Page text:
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JAMA Psychiatry. 2018 Jan 1;75(1):47-55. doi: 10.1001/jamapsychiatry.2017.3523.

Association of Obsessive-Compulsive Disorder With Objective Indicators of Educational Attainment: A Nationwide Register-Based Sibling Control Study.

Author information

1
Centre for Psychiatry Research, Department of Clinical Neuroscience, Karolinska Institutet, Stockholm, Sweden.
2
Department of Child and Adolescent Psychiatry and Psychology, Institute of Neuroscience, Hospital Clínic de Barcelona, Barcelona, Spain.
3
Stockholm Health Care Services, Stockholm County Council, Stockholm, Sweden.
4
Department of Medical Epidemiology and Biostatistics, Karolinska Institutet, Stockholm, Sweden.
5
Department of Public Health and Caring Sciences, Uppsala University, Uppsala, Sweden.
6
Department of Medicine, University of Barcelona, Barcelona, Spain.
7
Institut d'Investigacions Biomèdiques August Pi i Sunyer, Barcelona, Spain.
8
Centro de Investigación Biomédica en Red de Salud Mental, Barcelona, Spain.
9
Department of Psychological and Brain Sciences, Indiana University, Bloomington.
10
School of Medical Sciences, Örebro University, Örebro, Sweden.

Abstract

Importance:

To our knowledge, the association of obsessive-compulsive disorder (OCD) and academic performance has not been objectively quantified.

Objective:

To investigate the association of OCD with objectively measured educational outcomes in a nationwide cohort, adjusting for covariates and unmeasured factors shared between siblings.

Design, Setting, And Participants:

This population-based birth cohort study included 2 115 554 individuals who were born in Sweden between January 1, 1976, and December 31, 1998, and followed up through December 31, 2013. Using the Swedish National Patient Register and previously validated International Statistical Classification of Diseases and Related Health Problems, Tenth Revision (ICD-10) codes, we identified persons with OCD; within the cohort, we identified 726 198 families with 2 or more full siblings, and identified 11 482 families with full siblings discordant for OCD. Data analyses were conducted from October 1, 2016, to September 25, 2017.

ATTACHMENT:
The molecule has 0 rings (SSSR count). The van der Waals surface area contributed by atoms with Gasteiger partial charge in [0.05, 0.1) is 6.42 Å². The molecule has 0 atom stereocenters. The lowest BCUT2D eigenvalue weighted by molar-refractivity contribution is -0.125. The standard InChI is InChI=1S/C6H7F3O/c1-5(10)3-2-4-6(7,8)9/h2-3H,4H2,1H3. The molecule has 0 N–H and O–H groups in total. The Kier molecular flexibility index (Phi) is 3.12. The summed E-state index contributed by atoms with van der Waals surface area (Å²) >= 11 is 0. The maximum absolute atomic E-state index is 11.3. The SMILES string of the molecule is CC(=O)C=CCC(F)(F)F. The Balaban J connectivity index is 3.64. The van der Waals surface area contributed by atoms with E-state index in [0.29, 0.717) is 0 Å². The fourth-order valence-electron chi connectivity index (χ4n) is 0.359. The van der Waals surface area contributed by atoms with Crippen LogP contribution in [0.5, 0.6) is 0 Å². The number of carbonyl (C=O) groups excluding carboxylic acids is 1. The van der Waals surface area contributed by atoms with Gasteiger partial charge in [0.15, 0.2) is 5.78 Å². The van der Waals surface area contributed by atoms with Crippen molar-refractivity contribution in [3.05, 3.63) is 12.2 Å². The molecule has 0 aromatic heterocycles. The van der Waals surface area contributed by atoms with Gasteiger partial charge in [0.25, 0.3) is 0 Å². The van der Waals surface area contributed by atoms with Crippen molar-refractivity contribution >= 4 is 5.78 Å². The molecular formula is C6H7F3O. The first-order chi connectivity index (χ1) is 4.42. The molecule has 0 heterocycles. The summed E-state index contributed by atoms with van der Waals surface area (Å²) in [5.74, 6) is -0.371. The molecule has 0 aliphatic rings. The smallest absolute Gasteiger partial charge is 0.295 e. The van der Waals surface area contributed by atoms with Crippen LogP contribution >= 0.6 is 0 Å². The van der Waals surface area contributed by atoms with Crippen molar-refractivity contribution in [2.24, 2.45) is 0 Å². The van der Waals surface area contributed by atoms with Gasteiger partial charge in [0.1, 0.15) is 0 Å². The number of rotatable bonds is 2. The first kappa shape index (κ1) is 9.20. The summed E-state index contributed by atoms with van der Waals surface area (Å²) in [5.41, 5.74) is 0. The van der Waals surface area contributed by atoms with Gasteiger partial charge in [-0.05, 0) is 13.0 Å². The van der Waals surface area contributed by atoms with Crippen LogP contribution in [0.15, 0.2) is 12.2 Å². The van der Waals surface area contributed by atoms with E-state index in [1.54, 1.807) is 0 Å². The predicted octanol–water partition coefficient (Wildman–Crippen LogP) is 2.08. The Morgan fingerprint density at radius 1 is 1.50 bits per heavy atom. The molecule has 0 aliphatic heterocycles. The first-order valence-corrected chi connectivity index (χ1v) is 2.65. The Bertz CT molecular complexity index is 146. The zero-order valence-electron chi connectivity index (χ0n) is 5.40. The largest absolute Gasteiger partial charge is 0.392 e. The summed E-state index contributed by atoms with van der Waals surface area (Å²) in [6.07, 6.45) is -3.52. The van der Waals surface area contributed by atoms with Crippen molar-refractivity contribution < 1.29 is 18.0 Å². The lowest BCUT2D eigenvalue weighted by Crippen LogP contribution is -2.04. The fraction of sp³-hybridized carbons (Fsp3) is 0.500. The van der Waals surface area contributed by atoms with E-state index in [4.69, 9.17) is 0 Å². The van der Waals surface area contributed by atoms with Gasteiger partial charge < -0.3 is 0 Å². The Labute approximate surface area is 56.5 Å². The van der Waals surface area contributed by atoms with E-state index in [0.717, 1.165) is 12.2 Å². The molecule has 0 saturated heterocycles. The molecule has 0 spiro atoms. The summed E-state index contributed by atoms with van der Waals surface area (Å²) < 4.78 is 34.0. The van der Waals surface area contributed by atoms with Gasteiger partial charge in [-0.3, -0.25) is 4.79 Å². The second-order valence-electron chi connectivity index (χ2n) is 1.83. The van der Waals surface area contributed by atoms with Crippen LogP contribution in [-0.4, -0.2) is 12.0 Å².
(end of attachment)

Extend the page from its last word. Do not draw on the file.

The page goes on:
Main Outcomes and Measures:

The study evaluates the following educational milestones: eligibility to access upper secondary school after compulsory education, finishing upper secondary school, starting a university degree, finishing a university degree, and finishing postgraduate education.

Results:

Of the 2 115 554 individuals in the cohort, 15 120 were diagnosed with OCD (59% females). Compared with unexposed individuals, those with OCD were significantly less likely to pass all core and additional courses at the end of compulsory school (adjusted odds ratio [aOR] range, 0.35-0.60) and to access a vocational or academic program in upper secondary education (aOR, 0.47; 95% CI, 0.45-0.50 and aOR, 0.61; 95% CI, 0.58-0.63, for vocational and academic programs, respectively). People with OCD were also less likely to finish upper secondary education (aOR, 0.43; 95% CI, 0.41-0.44), start a university degree (aOR, 0.72; 95% CI, 0.69-0.75), finish a university degree (aOR, 0.59; 95% CI, 0.56-0.62), and finish postgraduate education (aOR, 0.52; 95% CI, 0.36-0.77). The results were similar in the sibling comparison models. Individuals diagnosed with OCD before age 18 years showed worse educational attainment across all educational levels compared with those diagnosed at or after age 18 years. Exclusion of patients with comorbid neuropsychiatric disorders, psychotic, anxiety, mood, substance use, and other psychiatric disorders resulted in attenuated estimates, but patients with OCD were still impaired across all educational outcomes.

Conclusions and Relevance:

Obsessive-compulsive disorder, particularly when it has an early onset, is associated with a pervasive and profound decrease in educational attainment, spanning from compulsory school to postgraduate education.

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